Women still face daily challenges in the workplace and society around the world in 2022. However, thanks to the sheer resilience, strength and determination of women throughout history we have continued to #BreakTheBias and move the conversation forward to create positive changes for gender equality.
As a business, one of the ways we aim to improve life in hard-to-reach places is through our Exodus Travels Foundation’s community empowerment initiatives in the destinations we visit. To celebrate International Women’s Day, we wanted to shine a spotlight on some of our key projects that focus on increasing employment, income generation and education opportunities for women through tourism. We got in touch with four remarkable women who’ve been involved in our community empowerment initiatives over the years so they could share their stories.
Meet Subita – a local staff member who volunteered to train for our Freedom Kit Bag Project
Since 2017, Exodus has worked with Freedom Kit Bags helping to donate to the cause and distribute their Freedom Kit Bags in our destination communities. The Freedom Kit Bag Project offers women an eco-friendly, hygienic sanitary kit that helps to empower them to overcome the cultural and physical constraints of menstruation while also enhancing their overall health and well-being.
Sadly, in Nepal, there is still a cultural stigma surrounding menstruation. Some rural villages in Nepal still practice the ancient tradition of “Chhaupadi” where they banish women and young girls to mud huts or sheds during their period, as menstruation is believed to bring their family bad luck, or ill-health. ‘Chhaupadi’, literally translates to ‘untouchable being’.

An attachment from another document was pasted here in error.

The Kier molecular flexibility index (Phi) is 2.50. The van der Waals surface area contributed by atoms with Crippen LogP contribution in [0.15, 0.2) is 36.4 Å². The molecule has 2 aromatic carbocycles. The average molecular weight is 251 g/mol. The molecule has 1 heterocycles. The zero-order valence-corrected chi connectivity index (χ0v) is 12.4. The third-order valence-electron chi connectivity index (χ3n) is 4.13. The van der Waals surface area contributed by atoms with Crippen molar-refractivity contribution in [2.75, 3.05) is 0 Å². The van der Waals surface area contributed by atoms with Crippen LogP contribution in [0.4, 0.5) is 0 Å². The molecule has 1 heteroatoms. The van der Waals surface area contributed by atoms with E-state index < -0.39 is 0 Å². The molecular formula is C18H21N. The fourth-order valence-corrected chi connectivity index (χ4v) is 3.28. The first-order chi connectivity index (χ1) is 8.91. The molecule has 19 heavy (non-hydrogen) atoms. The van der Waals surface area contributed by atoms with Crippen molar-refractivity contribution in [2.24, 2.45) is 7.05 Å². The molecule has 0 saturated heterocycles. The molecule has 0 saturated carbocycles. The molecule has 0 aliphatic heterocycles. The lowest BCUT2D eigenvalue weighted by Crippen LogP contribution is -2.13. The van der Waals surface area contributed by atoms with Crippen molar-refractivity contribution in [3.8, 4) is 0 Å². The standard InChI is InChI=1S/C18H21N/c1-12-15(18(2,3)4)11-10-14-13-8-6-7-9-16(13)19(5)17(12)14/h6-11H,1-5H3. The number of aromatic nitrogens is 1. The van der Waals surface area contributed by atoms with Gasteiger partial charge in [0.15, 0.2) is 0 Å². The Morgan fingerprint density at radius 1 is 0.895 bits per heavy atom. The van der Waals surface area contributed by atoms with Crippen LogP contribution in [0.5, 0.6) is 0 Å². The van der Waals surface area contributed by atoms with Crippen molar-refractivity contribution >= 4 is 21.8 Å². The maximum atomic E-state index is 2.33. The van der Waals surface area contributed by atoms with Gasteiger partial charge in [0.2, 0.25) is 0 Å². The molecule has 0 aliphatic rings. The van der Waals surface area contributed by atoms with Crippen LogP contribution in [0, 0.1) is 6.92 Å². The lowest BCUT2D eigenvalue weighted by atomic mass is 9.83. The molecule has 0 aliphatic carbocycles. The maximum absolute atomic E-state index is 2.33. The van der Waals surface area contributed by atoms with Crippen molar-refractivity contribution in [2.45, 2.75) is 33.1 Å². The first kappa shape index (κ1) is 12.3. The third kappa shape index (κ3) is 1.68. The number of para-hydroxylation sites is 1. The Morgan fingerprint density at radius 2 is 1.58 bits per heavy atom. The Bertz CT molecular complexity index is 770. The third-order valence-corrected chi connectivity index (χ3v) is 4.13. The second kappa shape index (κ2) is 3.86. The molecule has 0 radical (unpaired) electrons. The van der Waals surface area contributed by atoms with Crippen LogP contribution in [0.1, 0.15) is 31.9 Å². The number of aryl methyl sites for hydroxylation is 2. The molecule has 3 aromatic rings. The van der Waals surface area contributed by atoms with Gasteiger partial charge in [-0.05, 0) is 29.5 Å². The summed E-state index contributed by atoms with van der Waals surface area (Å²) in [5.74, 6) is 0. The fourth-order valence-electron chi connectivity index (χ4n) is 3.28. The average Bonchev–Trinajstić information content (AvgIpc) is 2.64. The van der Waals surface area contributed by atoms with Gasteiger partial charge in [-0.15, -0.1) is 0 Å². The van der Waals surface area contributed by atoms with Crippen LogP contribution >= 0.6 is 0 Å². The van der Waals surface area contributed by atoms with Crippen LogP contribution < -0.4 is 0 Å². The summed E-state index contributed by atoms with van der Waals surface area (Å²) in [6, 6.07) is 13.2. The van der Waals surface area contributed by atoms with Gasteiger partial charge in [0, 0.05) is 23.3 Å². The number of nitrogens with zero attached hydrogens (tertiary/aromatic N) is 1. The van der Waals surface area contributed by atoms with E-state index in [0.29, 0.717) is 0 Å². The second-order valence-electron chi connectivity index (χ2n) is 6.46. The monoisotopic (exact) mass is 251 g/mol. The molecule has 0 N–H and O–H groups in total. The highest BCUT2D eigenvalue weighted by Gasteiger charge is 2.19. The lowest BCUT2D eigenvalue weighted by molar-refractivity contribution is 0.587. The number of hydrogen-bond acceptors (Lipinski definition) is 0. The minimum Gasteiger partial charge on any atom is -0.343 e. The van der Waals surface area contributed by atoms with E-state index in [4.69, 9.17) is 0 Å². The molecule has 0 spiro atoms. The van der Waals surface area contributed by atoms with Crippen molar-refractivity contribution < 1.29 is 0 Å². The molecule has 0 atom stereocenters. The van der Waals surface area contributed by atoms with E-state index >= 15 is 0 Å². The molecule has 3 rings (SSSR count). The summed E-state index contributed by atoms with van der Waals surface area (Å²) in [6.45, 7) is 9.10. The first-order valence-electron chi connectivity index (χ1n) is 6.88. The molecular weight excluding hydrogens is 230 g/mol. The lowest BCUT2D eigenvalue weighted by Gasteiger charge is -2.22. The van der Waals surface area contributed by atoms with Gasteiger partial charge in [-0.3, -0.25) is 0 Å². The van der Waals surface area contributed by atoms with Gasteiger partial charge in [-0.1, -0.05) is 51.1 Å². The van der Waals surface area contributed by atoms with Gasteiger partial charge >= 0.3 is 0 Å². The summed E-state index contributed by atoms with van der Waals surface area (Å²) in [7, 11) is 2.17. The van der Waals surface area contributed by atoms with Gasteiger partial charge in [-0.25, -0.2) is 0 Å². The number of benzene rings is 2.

This has not only resulted in low-self-image among teenagers and young women, but it has also deterred women from coming forward to seek medical attention for infections that can be detrimental to their health. The Freedom Kit Bags provide everything a woman needs to stay healthy including, washable pads, pad holders, pants, a carrying case, soap, washing line and a colourful holder bag. Training is also provided, where taking care of the kit, period health management and sexual health are discussed.
In 2021, between lockdowns, the Freedom Kit Bags Project funded a training and distribution course for 4 Exodus local staff. Subita, who works as an operations manager in our office in Kathmandu, kindly volunteered to help distribute over 400 Freedom Kit Bags to local villages and train the women who live there how to use them safely.
Subita explained, “Exodus wanted to run a training course so local staff could become ambassadors for Freedom Kit Bags. Valerie Parkinson, who has worked on many incredible Himalayan Community Projects asked me if I would be interested in doing the training course. As a woman working in a mainly male office, Valerie has always encouraged me to do whatever training I can to be confident in what I do. So, when the opportunity to become an ambassador for Freedom Kit Bags arose, I thought it was important to get involved as this is a challenging issue for women in our society.”